“Can this be applicable to art and my life?”
I was supposed to start on a new art project; which in my case is usually an illustration of something that will be used on a food/packaging label. Normally I would share more, but this job is likely to be confidential. I’m anticipating that I’ll have to sign a paper saying I will not share any information about what I’m illustrating.
I find it interesting how clients really worry that their competitors will find out about their unique product! Nowadays with the advent of stock photography and illustration, it is so much cheaper to buy existing art. However, thank God there is still the mind-set of wanting something unique for their product. That helps my business by giving me commissioned work.
I did not hear from the art director, despite leaving a message, until this evening. I am off the hook for working this weekend. I wish that would mean that the “drop dead deadline” would be extended to compensate for this, but in my line of work the deadline will remain fixed while the art director and client bicker over miniscule details.
In the end, they are absolutely clueless about what goes into creating a painting and how cheating the artist of time actually lessens the quality. Like anything, more time spent is usually a better result.
So the motto that I used to teach my students in illustration classes was:
Hmmm, that might actually be something applicable to the rest of my life, as well.
I plan to write more about the kind of work that I do; I think it might actually be interesting to know what goes into illustrating food for labels, billboards, FSI (newspaper inserts), and magazines.
With the advent of the computer destroying so many careers like mine, I actually have benefited by reaching even a faster level of creating art. I am able to recycle elements from my huge library of images and create new paintings that resemble “originals.” (Don’t tell the client that, please!)
Two years ago, I was desperately trying to find some revenue. I decided I’d try to teach private art lessons. On the Internet, I found a company that hired teachers for music and art lessons called “Picasso Art and Music School.”
They sold packages of eight lessons and I would receive $40 an hour. I was responsible for driving to the student’s home. I was quickly hired and thus began a brief foray into teaching private art lessons.
As a college art teacher, I was far more used to having thirty adults looking over my shoulder as I painted. I wasn’t used to working with a one child. I began working with a 13-year-old prodigy. Because it was quite a drive for $40 per hour, the family agreed to a two-hour lesson every other week to make it easier for me. It took me almost an hour sometimes just to prepare for the lesson. This was not economically viable for me.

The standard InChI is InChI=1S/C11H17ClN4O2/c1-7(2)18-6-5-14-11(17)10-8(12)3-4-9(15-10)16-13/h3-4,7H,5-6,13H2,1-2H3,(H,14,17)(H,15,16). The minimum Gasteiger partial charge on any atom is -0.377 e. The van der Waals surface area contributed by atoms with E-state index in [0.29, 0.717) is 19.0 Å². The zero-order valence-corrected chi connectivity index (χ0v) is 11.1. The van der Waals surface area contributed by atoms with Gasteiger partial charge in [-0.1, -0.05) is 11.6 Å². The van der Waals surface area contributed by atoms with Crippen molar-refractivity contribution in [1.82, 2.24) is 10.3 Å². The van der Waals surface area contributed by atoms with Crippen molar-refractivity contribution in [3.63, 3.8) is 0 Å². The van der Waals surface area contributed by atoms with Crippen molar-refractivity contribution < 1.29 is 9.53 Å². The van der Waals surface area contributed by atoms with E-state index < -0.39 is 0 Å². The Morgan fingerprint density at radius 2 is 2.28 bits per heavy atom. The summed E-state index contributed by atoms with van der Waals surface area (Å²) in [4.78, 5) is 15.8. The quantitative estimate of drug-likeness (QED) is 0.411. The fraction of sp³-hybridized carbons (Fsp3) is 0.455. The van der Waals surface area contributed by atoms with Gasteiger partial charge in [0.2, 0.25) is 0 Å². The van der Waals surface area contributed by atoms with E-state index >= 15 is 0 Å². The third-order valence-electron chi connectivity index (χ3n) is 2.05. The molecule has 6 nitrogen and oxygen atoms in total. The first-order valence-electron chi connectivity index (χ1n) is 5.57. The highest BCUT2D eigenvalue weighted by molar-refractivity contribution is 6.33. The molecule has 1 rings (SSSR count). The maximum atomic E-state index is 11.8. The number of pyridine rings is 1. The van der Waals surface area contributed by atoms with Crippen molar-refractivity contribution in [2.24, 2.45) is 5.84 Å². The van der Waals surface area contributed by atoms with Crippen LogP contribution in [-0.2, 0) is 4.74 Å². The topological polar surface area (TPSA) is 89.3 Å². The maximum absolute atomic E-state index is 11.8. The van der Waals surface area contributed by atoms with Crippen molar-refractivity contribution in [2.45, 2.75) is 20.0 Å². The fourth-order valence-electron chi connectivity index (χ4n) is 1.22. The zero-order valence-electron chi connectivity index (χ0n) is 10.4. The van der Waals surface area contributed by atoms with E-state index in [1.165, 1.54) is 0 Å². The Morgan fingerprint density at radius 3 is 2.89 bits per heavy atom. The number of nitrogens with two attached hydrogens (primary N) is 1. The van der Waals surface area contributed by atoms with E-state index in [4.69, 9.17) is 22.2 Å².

This company ended up being a scam! Not only was I not paid for 8 lessons, but the company charged all of my students’ parents 2-3 times over on their credit cards. I was paid directly by the parents after that, but the sting of being ripped off still bugged me.
I saw more about this scam on the Internet later on. I don’t think my writing skill was put to good use, because all of my letters of complaint didn’t go anywhere. I guess it was another life lesson for me.
I did enjoy the two students that I gave those lessons to. The “prodigy” really has really expanded her abilities and I have gotten email updates from her mother occasionally.
I always hold out for the BIG project; one like Beech Nut Baby Food, where I was commissioned to create over a hundred paintings. It’s at times like that when I’ve “disappeared” and have relied on hiring more help.
Below are two paintings that show how I can utilize the computer to create two different looks (aside from reversing them). Notice that when the sky has different colors, it is very important for it to reflect into that winding river. It has been fun writing and sharing information about something passionate for me, something that is other than my family!
I want to share something funny and totally unscripted.
I was waiting to receive a signed estimate for my current illustration assignment. I called today, to remind the art director to sign and fax it back to me. It was sitting in my fax machine and the picture is below.
I took it out of the fax, and wondered why the heck it said, “Thank you for my Bar Mitzvah Gift!” I was confused. It was the same font I used for youngest son’s thank you notes. Plus, she wasn’t at his Bar Mitzvah.
It turned out my dad had taken paper out of the trash in order to “use the back” and save paper. Oh my God, if this ever went to court, even the art director’s signature and date were obscured. Should I ask her to fax it again?
Now the cats out of the bag – I guess everyone knows that my son didn’t print his thank you’s all by himself!
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